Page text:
Transfer tax and foreign tax figures are among those that are adjusted annually for cost-of-living increases. Thomson Reuters Checkpoint has calculated these figures for the year 2021 using the chained Consumer Price Index from August 2020.
The annual gift tax exclusion will remain at $15,000 and the unified estate tax will rise to $11,700,000 or $23,400,000 per couple in 2021. This means that in 2021 any person can gift up to $15,000 to another person using the annual gift exclusion and without using any of their lifetime estate and gift exclusion. Married couples can gift up to $30,000.
Many other transfer tax related items have also been adjusted. For estates of decedents dying in 2021, the limit on the special use valuation has increased. The maximum decrease in value that can result from the use of special valuation has increased from $1,180,000 in 2020 to $1,190,000. In determining the portion of estate tax that can be deferred on a farm or closely-held business that is subject to interest at a rate of 2% a year, the tentative tax will be computed on $1,590,000 (increased from $1,570,000 in 2020) in addition to the applicable exclusion amount.
Under most circumstances, a married couple can gift with no limit to each other. However, gifts to noncitizen spouses are limited to $159,000 in 2021 (up from $157,000 in 2020).
A U.S. Citizen must report the aggregate value of foreign gifts they have received when this aggregate amount exceeds $100,000 – if the gift was received from a nonresident alien or a foreign estate. If the gift was received from a foreign corporation or partnership, the threshold will be $16,815 in 2021 (up from $16,649 in 2020).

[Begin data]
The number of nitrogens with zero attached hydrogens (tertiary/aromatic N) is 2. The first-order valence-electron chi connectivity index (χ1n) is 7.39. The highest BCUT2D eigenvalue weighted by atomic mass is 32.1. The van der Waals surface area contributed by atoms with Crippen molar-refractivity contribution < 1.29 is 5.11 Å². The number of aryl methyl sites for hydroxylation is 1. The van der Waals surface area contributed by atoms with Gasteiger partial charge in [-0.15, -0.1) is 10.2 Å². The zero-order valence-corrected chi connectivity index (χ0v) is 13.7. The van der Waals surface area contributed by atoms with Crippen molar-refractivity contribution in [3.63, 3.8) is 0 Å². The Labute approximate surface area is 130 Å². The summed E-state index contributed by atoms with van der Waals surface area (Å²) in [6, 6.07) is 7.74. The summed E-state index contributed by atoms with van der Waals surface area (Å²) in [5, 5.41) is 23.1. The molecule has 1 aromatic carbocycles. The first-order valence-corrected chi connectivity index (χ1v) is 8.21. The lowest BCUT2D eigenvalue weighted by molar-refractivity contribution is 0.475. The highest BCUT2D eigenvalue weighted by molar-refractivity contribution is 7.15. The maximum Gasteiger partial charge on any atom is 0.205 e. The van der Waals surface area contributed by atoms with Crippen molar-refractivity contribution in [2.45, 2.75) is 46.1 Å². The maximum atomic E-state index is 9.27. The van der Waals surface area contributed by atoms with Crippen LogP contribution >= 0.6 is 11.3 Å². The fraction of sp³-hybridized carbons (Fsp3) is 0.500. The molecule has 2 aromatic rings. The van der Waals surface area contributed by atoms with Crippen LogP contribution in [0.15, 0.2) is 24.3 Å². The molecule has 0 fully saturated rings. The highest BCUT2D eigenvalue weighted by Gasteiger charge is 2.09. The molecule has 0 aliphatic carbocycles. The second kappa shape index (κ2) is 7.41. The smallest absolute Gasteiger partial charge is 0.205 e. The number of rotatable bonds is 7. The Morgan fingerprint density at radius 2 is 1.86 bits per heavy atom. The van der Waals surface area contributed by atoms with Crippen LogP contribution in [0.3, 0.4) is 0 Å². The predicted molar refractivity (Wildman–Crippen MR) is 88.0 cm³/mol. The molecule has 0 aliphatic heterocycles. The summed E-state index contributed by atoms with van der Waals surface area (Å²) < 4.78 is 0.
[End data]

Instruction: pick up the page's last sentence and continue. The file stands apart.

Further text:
If an individual has average annual net income tax of greater than $172,000 for the five tax years ending before they lose U.S. citizenship, they will be considered a covered expatriate. In 2020 this threshold was $171,000. Covered expatriate determination is important because when using a Mark to Market (MTM) election, all property of a covered expatriate is treated as sold on the day before the expatriation date for its fair market value. The amount that is includible in gross income under these MTM rules is reduced by $744,000 in 2021 (an increase from $737,000 in 2020).
Lastly, the foreign earned income and housing cost exclusions will both be adjusted as well. The foreign earned income exclusion amount will be $108,700, while the foreign housing cost exclusion will be $15,218 (increased from $107,600 and $15,064, respectively).
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Haley Braun, CPA